In the instances of child abuse in which post partum depression plays a role, the media has been quick to give men a pass on their parental responsibilities because child rearing has historically been the role of women.  Women are demonized in part because of our social construction of the long suffering mother who is incapable of causing harm.  Motherhood does not suddenly make one immune to social conditioning or illness.   Brittany’s fall from grace is that much more than Samuel because of gender.  Men are expected to play a secondary role in parenting and it is this that has caused this story to be framed around Brittany. 

As long as there is a woman that we can blame, we will not look at the ways in which fat hatred lead to the harm of this child.  We will not examine the ways in which gender often serves to protect men from the consequences of inaction or passive parenting.   It is clear that Brittany currently presents a danger to her child, however it is equally clear that society played a very strong role in creating the conditions which caused her to believe that her actions were an act of love. 

What If Scott Brown Were….


There is really nothing remarkable about this photo.   Scott Brown recently ran and won the seat of the now deceased lion of the senate, Teddy Kennedy.   What is interesting about this image, is that it did not become synonymous with what he stood for.   It did not serve as an indicator of his morals.

What I mainly want to ask about this photo is simply this, what if Scott Brown were a man of colour?  How would our understanding of this image change?  Can anyone even imagine for one moment what would have happened, if an image of Obama posed like this had surfaced during the primaries?  Scott Brown was able to display his body and still win an election because White male bodies are not viewed as threatening.  Had Obama posed for the same image, we would have heard commentary regarding his aggressive sexuality.

Whiteness controls social discourse and as such the ability to frame this image as benign is well within its power.  Heterosexual White male sexuality is understood as naturally occurring and because we have so normalized it, Browns picture is not understood as problematic.  Whiteness and masculinity frame our understanding of the image.

This image is further interesting when we consider what would have happened had this been a female politician.  When Hillary Clinton wore a blouse that revealed cleavage the commentary was shaming and yet she clearly revealed far less skin that Brown did.  No woman could be elected for any position if she had posed for a nude photo.

This photo tells us many things about society.  It tells us who controls discourse and what bodies are naturalized. Brown is able to look at this photo with no regrets because he knows that he will always be viewed as more than a body, whereas; a woman or a man of colour will always be reduced to only their physical bodies, no matter what else they have to offer.  Even in his nakedness, Brown is not truly vulnerable because White masculinity works to shield and uplift him. 

Julie Bindel Is Not Being Oppressed By Trans Women

Time and time again, the oppressor dares to announce that it is being censored or oppressed, when marginalized bodies refuse to accept a secondary status.  On Sunday Beatrix Campbell wrote the following for The Guardian:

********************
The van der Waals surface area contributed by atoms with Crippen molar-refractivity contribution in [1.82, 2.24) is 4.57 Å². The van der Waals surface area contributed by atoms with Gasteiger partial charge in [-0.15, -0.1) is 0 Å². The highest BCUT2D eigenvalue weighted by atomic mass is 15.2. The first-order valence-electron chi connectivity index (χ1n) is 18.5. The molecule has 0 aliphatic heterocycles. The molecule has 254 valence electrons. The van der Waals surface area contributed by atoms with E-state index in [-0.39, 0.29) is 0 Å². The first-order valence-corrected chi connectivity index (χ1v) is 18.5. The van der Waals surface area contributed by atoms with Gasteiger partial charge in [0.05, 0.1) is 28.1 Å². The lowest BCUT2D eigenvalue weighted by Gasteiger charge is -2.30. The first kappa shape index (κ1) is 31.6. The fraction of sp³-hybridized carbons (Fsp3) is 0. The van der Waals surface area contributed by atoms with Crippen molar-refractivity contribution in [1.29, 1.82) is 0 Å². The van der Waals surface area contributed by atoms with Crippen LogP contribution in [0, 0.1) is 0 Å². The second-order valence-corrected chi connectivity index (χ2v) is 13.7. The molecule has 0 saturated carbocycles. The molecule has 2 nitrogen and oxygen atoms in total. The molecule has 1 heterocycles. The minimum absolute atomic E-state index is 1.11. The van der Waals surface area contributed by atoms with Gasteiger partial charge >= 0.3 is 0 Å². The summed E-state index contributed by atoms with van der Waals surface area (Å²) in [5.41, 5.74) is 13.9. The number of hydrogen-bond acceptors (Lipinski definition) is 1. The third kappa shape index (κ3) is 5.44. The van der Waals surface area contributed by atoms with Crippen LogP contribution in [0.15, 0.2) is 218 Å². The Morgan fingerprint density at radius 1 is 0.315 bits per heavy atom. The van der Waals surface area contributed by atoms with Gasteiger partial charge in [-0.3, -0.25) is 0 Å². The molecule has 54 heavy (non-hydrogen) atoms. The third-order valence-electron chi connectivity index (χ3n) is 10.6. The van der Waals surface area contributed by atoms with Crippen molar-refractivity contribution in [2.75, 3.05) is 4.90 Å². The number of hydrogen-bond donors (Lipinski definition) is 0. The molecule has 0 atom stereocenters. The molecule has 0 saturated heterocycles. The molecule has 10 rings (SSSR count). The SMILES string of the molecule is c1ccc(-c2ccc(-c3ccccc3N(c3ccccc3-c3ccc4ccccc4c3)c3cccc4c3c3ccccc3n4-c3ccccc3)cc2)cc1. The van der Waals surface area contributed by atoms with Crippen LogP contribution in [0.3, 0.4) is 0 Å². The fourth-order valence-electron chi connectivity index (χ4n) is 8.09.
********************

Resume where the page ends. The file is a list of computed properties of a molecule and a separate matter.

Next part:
It is getting as hard to catch sight of her as it is of Aretha Franklin. Bindel is, in effect, being banned. Airing the complications and troubles of transgender politics is being traduced as "transphobia". Transgender people who used to live as men and now live as women persuaded the May 2009 NUS women's conference to mandate its officers to share no platform with Julie Bindel. Proponents say they are offended by Bindel's critique – aired in the Guardian since 2004 – of "trannies"' perceived cultural conservatism and anatomical violence.

The NUS women's campaign shows no solidarity with women who are offended by the presence in their safe spaces of people who used to be men telling them which women they may listen to and who qualifies as queer. This month, her enemies mustered a picket outside Queer Question Time in a London pub. They're not censoring her, they say, you can read her, they say, just don't go to hear her. That renders her "audience" passive consumers but not engaged debaters. By the way, the blogger's sexual semantics are interesting: women should "have the balls" to stop Bindel speaking.

They're offended? So what? Offensiveness is a discourse shared by both politics and comedy. "Offendedness" is a privileged, protected category in the NUS against, specifically, rightwing extremists, racists and Julie Bindel. The women's officer Olivia Bailey insists this is "not no platform" for Bindel. "The expression of transphobic views directly discriminates" against "valued members of our campaign." It's just that, "We welcome our trans sisters" and a group of them "had been made to feel uncomfortable". Again, so what? This solidarity does not extend to women who feel unsettled by the presence of people who used to be men in women-only spaces and services.

Bindell has described trans women as men in dresses, advocated against supporting SRS and has claimed that they have psychological problems.  If that were not enough, she has repeatedly used the hateful slur tranny.  Gee, how could anyone possibly make the incredible leap that the woman is transphobic?

The idea that trans women are just men parading around in dresses is offensive.  Trans women have always been women, they just happened to have been born in the wrong body.  When we exclude trans women from women only spaces, we are expressing our power coercively.   If women are offended by their presence, it is because they are transphobic and refuse to give up their cisgender privilege.